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NASHVILLE A CITY OF OPPORTUNITY THE LEADING NEGRO JOURNAL IN TENNESSEE.
NASHVILLE. TENN FRIDAY, SEPTEMBER 7. 1917.
BETHEL A. Wl. E. CH.
L DAY AT
EARLY ANNOUNCEMENT OF ARMY
G. S. C.
POLICY TO BE IDE
; THE MIGHTY NATIONAL BAPTIST
V. CONVENTION IN SESSION
THE WORK OF GEN
ATLANTA, GA,, IS CARING FOB THIS HOST
- MANY PROMINENT LEADERS PRESENT.
t Atlanta, Ga., Sept. 5. Religious
-.. ioi'ui vieuuminaiea ai me opening
J y o' the 37th annual session of the Na
, - tionab Baptist Convention (Unin
corporated), which was called to
order at ten o'clock this morning In
; the Friendship Baptist Church, by
. the Rev. Edw. P. Jones, D. D., of
V. Vicksburg, Miss., the president of
the Convention, who, in a, few re
marks, called on Rev. J. W. Wilder,
one of the stalwart sons of Georgia,
'. Rev. R. J. Moore, of Alabama and
Rev. T. C. Phillips, of South Caro-
.. Una, to conduct the devotion, the
theme being "The Gospel for the
whole world. At eleven thirty
o'clock President Jones announced
the appointment of the committee on
credentials and finance, after which
V the convention went into a brief re-
cess for the purpose of enrollment.
: - - mere are Baptists here from every
z quarter of the globe and the person
nel of the Convention at the morn
: ing session showed a varied complex-
, ion in representation. One little
! -city In Illinois sent in nine delegates,
r while from far off Calif ornia, Oregon
and the extreme west, the delegates
, , came with the same precision as
;. ... from nearby states. The banner
delegation, however, already loomB
i up from Georgia, the Peachtree state.
, Other states with large delegations
; are .Tennessee,- Texas, Mississippi,
- , Oklahoma, Illinois, South Carolina,
', ' i. '- Virginia, Alabama, Arkansas, North
P 3arollna, Kentucky and Ohio, stated
; "-rone of the leading men of the Con-
. .-. vention.
if 'V lne invention re-assembled at
it- kiwo tnirty o'clock this afternoon
v Devotions were led by Drs. Price, of
, t Kentucky.' Dorroh of Florida nri
! , Caldwell of Mississippi. About the
oniy Dusiness considered in the after
noon was the report of the commit
tee on enrollment and credentials.
Thtw.took up the better part of the
auernoon. .president Jones stated
v V he was determined not to have a
single session or the transaction of a
-, particle of business until the con
vention was properly organized.
j- jii -seven miriy o ciock was music
by the national chorus.. Devotions
were led by Revs. Dunadant of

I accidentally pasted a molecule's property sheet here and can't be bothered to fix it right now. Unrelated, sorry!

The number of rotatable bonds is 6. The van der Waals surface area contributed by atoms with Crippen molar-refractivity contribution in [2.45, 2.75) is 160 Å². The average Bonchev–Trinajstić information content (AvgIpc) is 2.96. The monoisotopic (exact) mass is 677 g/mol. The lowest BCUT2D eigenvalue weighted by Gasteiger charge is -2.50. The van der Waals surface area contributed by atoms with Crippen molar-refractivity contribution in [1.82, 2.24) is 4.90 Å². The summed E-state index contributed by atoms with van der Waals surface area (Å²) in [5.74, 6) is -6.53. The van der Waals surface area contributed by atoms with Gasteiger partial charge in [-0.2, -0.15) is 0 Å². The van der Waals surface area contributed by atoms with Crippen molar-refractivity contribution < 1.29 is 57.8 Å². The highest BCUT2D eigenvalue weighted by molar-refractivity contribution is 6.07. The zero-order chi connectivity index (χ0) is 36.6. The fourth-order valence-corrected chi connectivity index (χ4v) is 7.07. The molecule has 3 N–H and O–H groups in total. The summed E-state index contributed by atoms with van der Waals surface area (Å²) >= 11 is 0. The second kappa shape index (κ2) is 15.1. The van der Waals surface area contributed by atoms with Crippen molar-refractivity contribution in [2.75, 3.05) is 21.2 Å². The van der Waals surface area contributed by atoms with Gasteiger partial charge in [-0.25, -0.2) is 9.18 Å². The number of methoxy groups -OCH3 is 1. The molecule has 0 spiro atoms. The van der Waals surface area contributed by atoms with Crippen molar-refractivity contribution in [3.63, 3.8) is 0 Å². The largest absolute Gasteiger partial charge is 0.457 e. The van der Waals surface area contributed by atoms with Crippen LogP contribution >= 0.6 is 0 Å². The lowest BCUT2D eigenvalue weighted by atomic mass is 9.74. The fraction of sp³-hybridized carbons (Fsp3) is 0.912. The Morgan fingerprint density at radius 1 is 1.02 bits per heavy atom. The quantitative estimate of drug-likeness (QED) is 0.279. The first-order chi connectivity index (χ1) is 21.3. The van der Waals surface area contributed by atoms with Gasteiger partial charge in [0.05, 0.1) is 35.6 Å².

Missouri, Fields of Tennessee and
woods of Oklahoma. After the de-
. ; 'yotions, the president of the conven
c; Jtion with a few brief remarks tnrn-
'id the gavel over to Hon BenJ. Jef
i ferson Davis, who is regarded as the
most collossal layman of the Baptist
faith and persuasion in this state
and who had been designated by the
; local committee as master of cere
: monies. Ben Davis, as he Is well
'I known throughout the Union, de-
livered a very touching eulogy on the
f objects and purposes of the Conven
tion. He touched the hearts of
, hundreds of hearers that filled the
'; magnificent Friendship Church to
i over flow, as the delegation was pres-
ent from every state in the Union.
Followine his remarks the nrncrrnm
provided for the following: Wel
I; j i comes, on behalf of the state by his
J; T Excellency, the Governor of the
,b': ' State of Georgia; His Honor the
' ' Mfttfni nf tho ftf Atlanta rV,
.. behalf of the Baptist Churches, tha
j' . Rev. P. A. Bedford, D. D.; on behalf
' of the Methodist Churches, Dr. R. I3.
; Singleton; on behalf of the Woman's
half of the Y. M. C, A., Prof. J. B.
Watson, International Secretary; on
behalf of the fraternities, Col. Henry
Lincoln Johnson. All of these ad
dresses were responded to by Rev. H.
M, Williams', D. D., of Galveston,
Texas, whose witicisnis ' captivated
the entire audience. The local com
mittee, styled as the citizens' com
mittee on entertainment consists of
the following: J. C. Ross, banker,
W. S. Cannon, Secretary of the I. B.
O., A. F. Herndon, H. H. Pace, Sec
retary Standard Life Insurance Co.,
S.UW. Walker, manager of the Pil
grim Insurance Company, W. S.
Penn, physician, L. B. Palmer, phy
sician, J. B. Watson, International
Secretary Y. M. C. A., Lewis Wright,
physician, Moses Amos, pharmacist,
T. H. Slatter, B. T. Howard, under
taker. These augmented by the
' ministerial committee left no stone
unturned- and tonight the fruits of
their labors are being seen on every
The program for the week provides
for the following:
'V ' Thursday Morning Session,
9:00 a. m. Devotional: Revs. C.
b i v H. Sharp, Ga.; P. T. Washington,
La.; J. E. Haywood, 111.
11:00 a. m. Report of Foreign
Mission Board. . Introduction of
speakers by Chairman of the Foreign
Mission Board, Rev. E. . W. Moore,
J . D. D., Columbus, Ohio.
. Sermon or Address on Missions,
Rev. D. W. Over, Denver, Colo. .
Report of the Board, by the Cor
responding Secretary, R. Kemp, S."C.
Appeal for contributions follows.
11:30 President's Annual. Ad
; dress. '..'.-;.,
, , . Thursday Afternoon Session.
"2:00 p. m. Devotional, Revs. J.
H. Earle, J. Wesley Carter, Ohio; J.
H. Holder, Ind.
, 2:30 Report of Officers. -Report
of Committee on Perma-
i i nent Organization. '
I v " 3:80 p. m. Report of Home Mia
W I'-slon Board. Report and offering. :
)'' V 6:00 Recess.. t .
Thursday Evening Session.
7:30 Devotional, Revs. T. H. C.
Messer, Pa.; G. H. Daniels, Mo.; J.
a. Nelson, n. C.